One source familiar with the Corbett administration said, "I can tell you with relative certainty there's minimal chance anything will happen before the budget. I don't think it's possible." The state budget is supposed to be passed into law by June 30.

               There's a "very real possibility" Corbett will choose not to nominate anyone, the same source said. Corbett has 90 days starting from Orie Melvin's resignation to submit a nominee for confirmation by two-thirds of the state Senate. A nominee would serve until January 5, 2016, and a new justice would be elected in November 2015.

                              Some of the names include Michael Krancer, former secretary of the state Department of Environmental Protection; Stephen Aichele, Corbett's chief of staff; and William R. Sasso, chairman of Stradley Ronon Stevens & Young's management committee.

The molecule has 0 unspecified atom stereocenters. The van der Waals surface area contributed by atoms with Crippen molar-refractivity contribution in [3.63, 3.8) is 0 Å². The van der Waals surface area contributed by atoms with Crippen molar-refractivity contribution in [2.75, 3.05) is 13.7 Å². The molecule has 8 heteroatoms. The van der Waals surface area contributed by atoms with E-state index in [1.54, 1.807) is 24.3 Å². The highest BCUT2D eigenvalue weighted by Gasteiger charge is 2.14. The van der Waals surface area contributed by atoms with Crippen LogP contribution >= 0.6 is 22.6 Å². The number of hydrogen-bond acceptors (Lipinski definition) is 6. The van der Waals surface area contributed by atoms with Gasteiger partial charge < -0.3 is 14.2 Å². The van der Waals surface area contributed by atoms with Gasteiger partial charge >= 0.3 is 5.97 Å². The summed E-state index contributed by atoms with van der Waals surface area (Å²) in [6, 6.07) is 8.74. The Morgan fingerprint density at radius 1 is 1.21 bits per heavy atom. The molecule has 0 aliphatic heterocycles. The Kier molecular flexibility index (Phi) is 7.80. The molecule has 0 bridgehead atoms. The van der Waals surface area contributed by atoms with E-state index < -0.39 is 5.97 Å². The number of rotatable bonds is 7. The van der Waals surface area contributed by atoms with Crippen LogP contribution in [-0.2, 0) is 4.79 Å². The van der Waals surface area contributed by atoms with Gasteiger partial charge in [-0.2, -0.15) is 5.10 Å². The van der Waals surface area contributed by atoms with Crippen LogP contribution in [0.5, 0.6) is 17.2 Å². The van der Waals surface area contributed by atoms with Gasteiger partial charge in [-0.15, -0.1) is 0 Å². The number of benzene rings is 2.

Krancer, who ran unsuccessfully for the Supreme Court in 2007, said it is an honor to be a name mentioned as a possible nominee. If Corbett asked him to consider being nominated, Krancer said he would respond affirmatively.

"When a chief executive asks you to do something, it's something that is incumbent upon you as a duty to do," he said.

               There are many important issues being considered by the Supreme Court, Krancer said, like legislative reapportionment, the state's voter identification law, and Act 13 issues like whether the state can pre-empt local ordinances regarding natural-gas drilling.”

Amaris Elliott-Engel and Zack Needles

2013-05-06 12:00:00 AM


10. Marcellus Shale in Pa.-Not as many Jobs As Thought

                “Gov. Corbett, who found himself in the hot seat last week over his comments on the state's lagging employment rate, has promoted Pennsylvania as a rival to Texas as a regional energy hub. In his budget address this year, he talked about the energy sector creating "hundreds of thousands of new jobs." Most economists credit the Marcellus Shale development with creating jobs and having a profound economic effect in the rural areas where drilling is taking place. But they say energy development can have only a modest effect in an economy as diverse as Pennsylvania's.